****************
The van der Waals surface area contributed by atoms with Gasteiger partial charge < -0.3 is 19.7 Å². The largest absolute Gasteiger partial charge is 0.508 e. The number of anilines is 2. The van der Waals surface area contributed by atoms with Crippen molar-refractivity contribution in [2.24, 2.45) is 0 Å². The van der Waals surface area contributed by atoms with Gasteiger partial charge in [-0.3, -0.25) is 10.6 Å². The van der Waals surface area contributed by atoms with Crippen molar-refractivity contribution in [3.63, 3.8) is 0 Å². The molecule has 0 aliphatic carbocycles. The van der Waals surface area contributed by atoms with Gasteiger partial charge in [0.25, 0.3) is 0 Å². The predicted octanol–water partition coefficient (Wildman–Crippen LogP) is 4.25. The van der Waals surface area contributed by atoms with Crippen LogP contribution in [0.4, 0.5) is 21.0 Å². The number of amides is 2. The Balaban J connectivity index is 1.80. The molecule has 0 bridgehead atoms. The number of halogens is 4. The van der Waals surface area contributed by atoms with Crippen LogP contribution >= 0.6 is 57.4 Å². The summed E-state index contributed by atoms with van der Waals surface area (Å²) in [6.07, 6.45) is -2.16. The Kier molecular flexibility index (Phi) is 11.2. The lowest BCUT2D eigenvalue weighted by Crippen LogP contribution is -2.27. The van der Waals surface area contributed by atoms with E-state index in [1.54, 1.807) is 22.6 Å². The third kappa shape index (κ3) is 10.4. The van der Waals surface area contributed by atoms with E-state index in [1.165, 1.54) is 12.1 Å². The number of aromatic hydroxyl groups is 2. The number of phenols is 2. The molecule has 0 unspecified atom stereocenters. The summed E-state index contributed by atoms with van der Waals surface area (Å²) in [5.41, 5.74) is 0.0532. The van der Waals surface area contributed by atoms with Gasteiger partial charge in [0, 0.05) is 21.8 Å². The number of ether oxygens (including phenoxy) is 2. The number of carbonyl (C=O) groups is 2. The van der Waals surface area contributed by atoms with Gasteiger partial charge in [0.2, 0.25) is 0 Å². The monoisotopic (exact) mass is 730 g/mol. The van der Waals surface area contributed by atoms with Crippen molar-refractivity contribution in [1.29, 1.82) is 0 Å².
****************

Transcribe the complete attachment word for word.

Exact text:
The van der Waals surface area contributed by atoms with Gasteiger partial charge < -0.3 is 19.7 Å². The largest absolute Gasteiger partial charge is 0.508 e. The number of anilines is 2. The van der Waals surface area contributed by atoms with Crippen molar-refractivity contribution in [2.24, 2.45) is 0 Å². The van der Waals surface area contributed by atoms with Gasteiger partial charge in [-0.3, -0.25) is 10.6 Å². The van der Waals surface area contributed by atoms with Crippen molar-refractivity contribution in [3.63, 3.8) is 0 Å². The molecule has 0 aliphatic carbocycles. The van der Waals surface area contributed by atoms with Gasteiger partial charge in [0.25, 0.3) is 0 Å². The predicted octanol–water partition coefficient (Wildman–Crippen LogP) is 4.25. The van der Waals surface area contributed by atoms with Crippen LogP contribution in [0.4, 0.5) is 21.0 Å². The number of amides is 2. The Balaban J connectivity index is 1.80. The molecule has 0 bridgehead atoms. The number of halogens is 4. The van der Waals surface area contributed by atoms with Crippen LogP contribution >= 0.6 is 57.4 Å². The summed E-state index contributed by atoms with van der Waals surface area (Å²) in [6.07, 6.45) is -2.16. The Kier molecular flexibility index (Phi) is 11.2. The lowest BCUT2D eigenvalue weighted by Crippen LogP contribution is -2.27. The van der Waals surface area contributed by atoms with E-state index in [1.54, 1.807) is 22.6 Å². The third kappa shape index (κ3) is 10.4. The van der Waals surface area contributed by atoms with E-state index in [1.165, 1.54) is 12.1 Å². The number of aromatic hydroxyl groups is 2. The number of phenols is 2. The molecule has 0 unspecified atom stereocenters. The summed E-state index contributed by atoms with van der Waals surface area (Å²) in [5.41, 5.74) is 0.0532. The van der Waals surface area contributed by atoms with Gasteiger partial charge in [0, 0.05) is 21.8 Å². The number of ether oxygens (including phenoxy) is 2. The number of carbonyl (C=O) groups is 2. The van der Waals surface area contributed by atoms with Gasteiger partial charge in [0.2, 0.25) is 0 Å². The monoisotopic (exact) mass is 730 g/mol. The van der Waals surface area contributed by atoms with Crippen molar-refractivity contribution in [1.29, 1.82) is 0 Å².